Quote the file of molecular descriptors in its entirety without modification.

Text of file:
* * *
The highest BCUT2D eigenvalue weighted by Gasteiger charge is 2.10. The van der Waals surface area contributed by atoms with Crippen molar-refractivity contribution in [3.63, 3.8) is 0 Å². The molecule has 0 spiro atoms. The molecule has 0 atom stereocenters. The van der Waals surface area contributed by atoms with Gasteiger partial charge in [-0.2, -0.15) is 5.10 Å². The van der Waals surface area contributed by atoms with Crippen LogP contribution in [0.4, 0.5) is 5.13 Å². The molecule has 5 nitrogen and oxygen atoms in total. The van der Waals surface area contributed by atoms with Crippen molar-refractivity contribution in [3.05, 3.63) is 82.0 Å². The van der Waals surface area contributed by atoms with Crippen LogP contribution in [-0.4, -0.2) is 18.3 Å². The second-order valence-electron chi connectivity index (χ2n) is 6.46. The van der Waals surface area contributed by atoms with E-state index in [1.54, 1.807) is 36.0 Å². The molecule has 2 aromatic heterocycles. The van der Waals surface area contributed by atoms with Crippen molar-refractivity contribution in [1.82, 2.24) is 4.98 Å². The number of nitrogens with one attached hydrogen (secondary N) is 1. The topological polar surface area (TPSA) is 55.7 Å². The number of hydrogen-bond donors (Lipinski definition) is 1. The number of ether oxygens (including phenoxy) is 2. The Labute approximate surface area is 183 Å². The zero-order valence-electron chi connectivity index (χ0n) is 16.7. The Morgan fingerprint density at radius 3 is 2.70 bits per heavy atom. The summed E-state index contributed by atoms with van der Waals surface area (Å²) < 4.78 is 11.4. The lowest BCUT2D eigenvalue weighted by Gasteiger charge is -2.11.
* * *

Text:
The highest BCUT2D eigenvalue weighted by Gasteiger charge is 2.10. The van der Waals surface area contributed by atoms with Crippen molar-refractivity contribution in [3.63, 3.8) is 0 Å². The molecule has 0 spiro atoms. The molecule has 0 atom stereocenters. The van der Waals surface area contributed by atoms with Gasteiger partial charge in [-0.2, -0.15) is 5.10 Å². The van der Waals surface area contributed by atoms with Crippen LogP contribution in [0.4, 0.5) is 5.13 Å². The molecule has 5 nitrogen and oxygen atoms in total. The van der Waals surface area contributed by atoms with Crippen molar-refractivity contribution in [3.05, 3.63) is 82.0 Å². The van der Waals surface area contributed by atoms with Crippen LogP contribution in [-0.4, -0.2) is 18.3 Å². The second-order valence-electron chi connectivity index (χ2n) is 6.46. The van der Waals surface area contributed by atoms with E-state index in [1.54, 1.807) is 36.0 Å². The molecule has 2 aromatic heterocycles. The van der Waals surface area contributed by atoms with Crippen molar-refractivity contribution in [1.82, 2.24) is 4.98 Å². The number of nitrogens with one attached hydrogen (secondary N) is 1. The topological polar surface area (TPSA) is 55.7 Å². The number of hydrogen-bond donors (Lipinski definition) is 1. The number of ether oxygens (including phenoxy) is 2. The Labute approximate surface area is 183 Å². The zero-order valence-electron chi connectivity index (χ0n) is 16.7. The Morgan fingerprint density at radius 3 is 2.70 bits per heavy atom. The summed E-state index contributed by atoms with van der Waals surface area (Å²) < 4.78 is 11.4. The lowest BCUT2D eigenvalue weighted by Gasteiger charge is -2.11.